True Crime News Roundup: Woman Accused Of Killing Two State Troopers, Pedestrian In DUI Crash

Plus: N.C. man found dead on rural road; judge rules Chad Daybell and Lori Vallow to be tried together; Hillsong megachurch founder resigns; and Pamela Smart denied chance for reduced sentence.

March 25, 2022
Jayana Tanae Webb's mug shot. She wears a gray sweatshirt and has brown hair. She has been charged with homicide by vehicle while DUI among other charges. The victims were Pennsylvania State Troopers Martin F. Mack III and Branden T. Sisca and pedestrian Reyes Rivera Oliveras.

Jayana Tanae Webb has been charged with homicide by vehicle while DUI among other charges. The victims were Pennsylvania State Troopers Martin F. Mack III and Branden T. Sisca and pedestrian Reyes Rivera Oliveras.

Photo by: Philadelphia Police

Philadelphia Police

By: Aaron Rasmussen

A Pennsylvania woman is accused of killing two state troopers and a pedestrian while driving under the influence, authorities say.

A 21-year-old woman accused of fatally striking three people on a Pennsylvania interstate while under the influence allegedly boasted in a tweet posted weeks before the deadly incident that she was the “best drunk driver ever,” according to reports.

Shortly before 1 a.m. on March 21, Pennsylvania State Troopers Martin F. Mack III and Branden T. Sisca responded to a call about a man, later identified as 28-year-old Reyes Rivera Oliveras, trying to cross 1-95 in Philadelphia on foot.

Mack and Sisca exited their SUV in the southbound side of the interstate and were walking Oliveras to their vehicle when an SUV slammed into the two troopers and the pedestrian, killing all three.

“The impact was so great that it threw the troopers over into the northbound lanes of Interstate 95,” Capt. James Kemm said.

On March 22, Jayana Tanae Webb, the driver accused of hitting the men, was ordered held without bail after she was arraigned on 18 charges, including third-degree murder, homicide by vehicle while DUI, homicide by vehicle, manslaughter of a law enforcement officer in the second degree, and driving under the influence, KYW-TV reported.

Following the hearing, Webb’s defense attorney, Michael Walker, told the station that his client is “extremely saddened.”

“She’s not a violent criminal. She has no past, no prior contacts with police whatsoever,” Walker said. “She’s a great person and it would devastate most people and right now she’s devastated.”

Pennsylvania Gov. Tom Wolf said the “tragedy is a reminder that our law enforcement officers risk their lives to keep us safe.”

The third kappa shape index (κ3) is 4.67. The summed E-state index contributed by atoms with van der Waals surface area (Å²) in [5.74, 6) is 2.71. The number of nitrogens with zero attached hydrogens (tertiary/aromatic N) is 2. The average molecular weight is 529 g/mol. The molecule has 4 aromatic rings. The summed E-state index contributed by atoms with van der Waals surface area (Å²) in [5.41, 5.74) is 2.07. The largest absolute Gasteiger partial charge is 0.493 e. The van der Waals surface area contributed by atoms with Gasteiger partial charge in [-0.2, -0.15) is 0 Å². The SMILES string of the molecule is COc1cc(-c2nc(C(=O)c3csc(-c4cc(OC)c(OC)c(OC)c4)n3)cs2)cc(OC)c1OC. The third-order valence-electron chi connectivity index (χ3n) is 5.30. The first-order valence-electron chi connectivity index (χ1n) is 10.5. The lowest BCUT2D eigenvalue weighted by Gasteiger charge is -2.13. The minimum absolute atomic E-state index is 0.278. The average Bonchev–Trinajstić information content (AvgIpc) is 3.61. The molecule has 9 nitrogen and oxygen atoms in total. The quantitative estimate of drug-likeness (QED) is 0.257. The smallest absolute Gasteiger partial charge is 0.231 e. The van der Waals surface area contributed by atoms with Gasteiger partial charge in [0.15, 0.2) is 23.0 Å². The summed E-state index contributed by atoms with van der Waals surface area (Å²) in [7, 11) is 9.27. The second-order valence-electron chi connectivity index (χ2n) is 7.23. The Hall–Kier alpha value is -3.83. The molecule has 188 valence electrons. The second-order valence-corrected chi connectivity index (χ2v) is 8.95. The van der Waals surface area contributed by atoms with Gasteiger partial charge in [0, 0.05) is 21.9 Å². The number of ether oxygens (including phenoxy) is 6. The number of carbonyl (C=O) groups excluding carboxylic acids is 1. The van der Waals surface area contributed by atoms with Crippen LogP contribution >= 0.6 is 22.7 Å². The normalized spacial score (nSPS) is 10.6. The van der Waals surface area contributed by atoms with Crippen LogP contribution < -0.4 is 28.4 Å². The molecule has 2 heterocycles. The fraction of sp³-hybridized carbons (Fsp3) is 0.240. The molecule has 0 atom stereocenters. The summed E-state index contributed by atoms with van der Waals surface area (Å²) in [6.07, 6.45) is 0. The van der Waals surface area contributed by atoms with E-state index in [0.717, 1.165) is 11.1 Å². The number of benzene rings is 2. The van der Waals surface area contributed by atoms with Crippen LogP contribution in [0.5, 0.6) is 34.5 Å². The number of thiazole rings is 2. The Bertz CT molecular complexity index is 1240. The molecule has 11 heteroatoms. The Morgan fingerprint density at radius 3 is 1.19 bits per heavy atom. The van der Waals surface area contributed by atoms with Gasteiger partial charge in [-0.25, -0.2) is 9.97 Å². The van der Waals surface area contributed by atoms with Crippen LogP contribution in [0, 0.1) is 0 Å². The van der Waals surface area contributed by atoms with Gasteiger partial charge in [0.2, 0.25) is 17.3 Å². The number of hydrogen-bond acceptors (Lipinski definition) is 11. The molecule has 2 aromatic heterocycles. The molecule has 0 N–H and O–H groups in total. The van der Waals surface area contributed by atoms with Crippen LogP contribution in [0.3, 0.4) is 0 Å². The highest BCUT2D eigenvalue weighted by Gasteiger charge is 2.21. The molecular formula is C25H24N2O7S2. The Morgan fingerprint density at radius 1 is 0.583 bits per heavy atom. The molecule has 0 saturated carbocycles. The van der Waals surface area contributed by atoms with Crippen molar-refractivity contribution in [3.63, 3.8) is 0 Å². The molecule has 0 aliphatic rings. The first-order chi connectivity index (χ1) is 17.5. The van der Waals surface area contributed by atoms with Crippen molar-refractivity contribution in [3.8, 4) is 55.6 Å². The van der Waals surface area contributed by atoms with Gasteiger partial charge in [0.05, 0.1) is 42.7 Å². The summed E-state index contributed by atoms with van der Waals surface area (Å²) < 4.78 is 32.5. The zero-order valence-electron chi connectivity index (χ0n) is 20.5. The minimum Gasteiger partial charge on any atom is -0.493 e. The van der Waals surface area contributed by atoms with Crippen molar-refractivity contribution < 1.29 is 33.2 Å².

A grieving family searches for answers after a North Carolina man is found dead in mysterious circumstances.

A North Carolina man’s body was discovered on a rural road eight miles from his home, and police said he was murdered.

Around 2:55 a.m. on March 19, emergency responders found Wayne Fields, a 64-year-old father of five from Goldsboro, lying face down next to his burning vehicle, according to the Johnston County Report.

Police have not released Fields’ cause of death or further details, and his family is now desperately searching for answers.

“I was so shocked,” Priscilla Fields, 63, told People about learning about the death of her brother, a grandfather and U.S. Marine veteran.

She noted she last spoke with her sibling early in the evening he died, and he said his wife, Jacqueline Fields, was staying the night at a granddaughter’s place for a gender-reveal party. Priscilla Fields recalled he said he was going to be at home.

“My brother would never go out on a dirt road,” Priscilla Fields said. “He would never leave the house with all his lights on and the TV on. He wouldn't leave his house unlocked, either.”

“I don't know why somebody would want to do that,” she said of his murder, adding, “He was such a good guy.”

The investigation is ongoing.

A judge denies Chad Daybell’s request to have a separate trial from his wife, Lori Vallow.

On March 21, a judge in Idaho ruled that accused killers Chad Daybell and Lori Vallow must stand trial together, noting it would be more efficient, economical and result in more consistent verdicts, East Idaho News reported.

The couple is accused of multiple counts of conspiracy to murder and first-degree murder in connection to the deaths of Vallow’s two children, Tylee Ryan Vallow, 16, and 7-year-old Joshua “JJ” Vallow, as well as Daybell’s former wife, Tammy Daybell.

“I am so relieved,” JJ Vallow’s grandmother, Kay Woodcock, told East Idaho News of the judge’s decision. “Having the cases joined will save us from more emotional torture. We have already been through enough anguish from this evil duo. They’ll be staring at each other in court feeling miserable they can’t touch.”